Books #5, 6, 7 and 8

So over the past few weeks I have read three books and abandoned one.

Book #5: “My Sister, the Serial Killer” by Oyinkan Braithwaite. I borrowed this book because I had read a recommendation, although I had also read a review in which the reader was not sure if it was supposed to be humorous. I found it low key funny, not a laugh out loud. Definitely an easy read

Book#6: “Rooftoppers” by Katherine Rundell. This is children’s literature and my daughter thought I would like it. It was well written, the worlds described are imaginative but believable, as was the plot mostly. I was slightly concerned about the baby Sophie seemingly entrusted to a committed bachelor with minimal support. But that helped the plot.

Book #7: “Why Mummy Drinks” by Gill Sims. I had heard of this book when it was first released, and when I saw it on the virtual library self I decided to read it. It is a well known scenario, overworked mother with children who could be angels but aren’t, seeing other mothers who seem to be living a perfect life… But the brilliant writing and puts twists makes for a very amusing novel, easily read.

Book #8: “Girl, Woman, Other” by Bernadine Evaristo. I picked this off the virtual library shelf after hearing others discussing it. I should have paid more attention to one of them who described it as challenging. In theory I should like this book as it develops a number of characters. But I found it verbose and I was really irritated by the lack of full stops and capital letters at the start of what appears to be a sentence. So after about 20% of the book I decided I really wasn’t enjoying it and it would be better to read something more enjoyable.

Books #4, 5 and 6

A friend had lent me some books, and so they were my first choice of reading material.

Book #4 “How the Dead Speak” by Val McDermid, a gripping police drama, with the story told from different angles and interconnected plot lines, including historic child abuse. Kept drawing me back and really enjoyable.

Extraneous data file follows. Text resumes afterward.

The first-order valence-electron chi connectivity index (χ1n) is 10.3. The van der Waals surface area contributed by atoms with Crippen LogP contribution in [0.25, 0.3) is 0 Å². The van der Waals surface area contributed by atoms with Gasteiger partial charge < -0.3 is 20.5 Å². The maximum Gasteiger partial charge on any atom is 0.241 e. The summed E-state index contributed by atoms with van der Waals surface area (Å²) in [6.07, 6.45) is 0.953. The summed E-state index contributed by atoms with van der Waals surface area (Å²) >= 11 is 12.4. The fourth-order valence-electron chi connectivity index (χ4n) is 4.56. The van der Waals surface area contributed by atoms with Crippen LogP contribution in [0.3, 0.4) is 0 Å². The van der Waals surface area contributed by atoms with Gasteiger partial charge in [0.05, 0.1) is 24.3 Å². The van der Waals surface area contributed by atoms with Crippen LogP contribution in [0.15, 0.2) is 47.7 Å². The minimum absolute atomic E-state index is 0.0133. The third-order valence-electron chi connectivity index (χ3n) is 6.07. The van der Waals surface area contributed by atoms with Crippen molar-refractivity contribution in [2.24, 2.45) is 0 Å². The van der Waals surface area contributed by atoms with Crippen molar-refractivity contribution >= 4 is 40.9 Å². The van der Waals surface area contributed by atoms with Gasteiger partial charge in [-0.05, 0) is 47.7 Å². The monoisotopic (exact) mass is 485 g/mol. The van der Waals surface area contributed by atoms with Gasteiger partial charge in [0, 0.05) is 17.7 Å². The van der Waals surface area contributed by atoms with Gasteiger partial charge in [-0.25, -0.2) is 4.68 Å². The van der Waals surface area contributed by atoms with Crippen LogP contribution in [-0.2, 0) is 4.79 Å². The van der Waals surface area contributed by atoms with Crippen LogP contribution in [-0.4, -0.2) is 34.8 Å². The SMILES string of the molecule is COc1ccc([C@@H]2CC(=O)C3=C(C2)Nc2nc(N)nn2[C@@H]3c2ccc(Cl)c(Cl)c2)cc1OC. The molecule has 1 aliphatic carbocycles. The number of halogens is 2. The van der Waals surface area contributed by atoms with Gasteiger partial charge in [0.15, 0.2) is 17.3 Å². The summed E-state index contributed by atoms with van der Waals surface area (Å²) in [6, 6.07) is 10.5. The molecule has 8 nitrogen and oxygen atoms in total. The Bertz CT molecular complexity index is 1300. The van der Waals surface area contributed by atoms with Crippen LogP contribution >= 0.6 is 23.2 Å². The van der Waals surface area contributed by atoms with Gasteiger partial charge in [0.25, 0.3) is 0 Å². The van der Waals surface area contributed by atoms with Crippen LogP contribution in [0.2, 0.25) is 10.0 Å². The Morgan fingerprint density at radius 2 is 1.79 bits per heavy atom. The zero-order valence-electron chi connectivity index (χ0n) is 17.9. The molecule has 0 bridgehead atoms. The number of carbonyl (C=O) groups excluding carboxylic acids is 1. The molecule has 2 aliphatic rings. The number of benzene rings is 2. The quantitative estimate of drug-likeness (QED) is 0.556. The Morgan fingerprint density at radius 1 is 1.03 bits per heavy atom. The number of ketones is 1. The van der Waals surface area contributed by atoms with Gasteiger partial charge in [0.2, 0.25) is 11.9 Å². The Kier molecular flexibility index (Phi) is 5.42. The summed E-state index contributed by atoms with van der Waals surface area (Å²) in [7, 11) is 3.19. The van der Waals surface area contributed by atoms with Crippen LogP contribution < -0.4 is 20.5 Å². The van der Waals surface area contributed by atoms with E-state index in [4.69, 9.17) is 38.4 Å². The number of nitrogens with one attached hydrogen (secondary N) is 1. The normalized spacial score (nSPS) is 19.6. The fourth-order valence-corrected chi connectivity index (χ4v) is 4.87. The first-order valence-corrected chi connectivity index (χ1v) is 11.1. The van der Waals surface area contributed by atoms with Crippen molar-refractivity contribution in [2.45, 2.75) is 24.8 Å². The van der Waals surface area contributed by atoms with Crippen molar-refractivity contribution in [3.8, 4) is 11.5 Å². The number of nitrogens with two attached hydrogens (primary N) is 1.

Book #5 “Big Sky” by Kate Atkinson. Kate Atkinson is one of my favourite authors Her plot lines and story lines are not predictable. This one is based around her character Jackson Brodie and he is in North Yorkshire. The plot line is sad and linked like the previous book to historic child abuse. But the description of the Scarborough area – including a car chase to Flamborough does add colour. Definitely a good book – and I wonder if I should re-read some of her early work?

Book #6 “The Vanishing Point” by Val McDermid. This was a very different tale to the previous books I have read by Val McDermid. The book starts with the abduction of a child from his carer in a US airport, and story moves back about how the child was with the carer. Candidates for the abdunction are introduced and then ruled out. The story then moves forward – to the big reveal as to who did it.

I am about a third of my way through my next book – so I think I may be back into reading.

Book #3 “Knife” by Jo Nesbo

You would think with months of lockdown I would have read a lot. But no we came back from Lanzarote in February and I had read two books. I started Jo Nesbo’s “Knife” and I just stalled.

I didn’t find the book readable I kept going back to it, but I just couldn’t engage. So a few weeks ago I decided I really must abandon it – and read something else.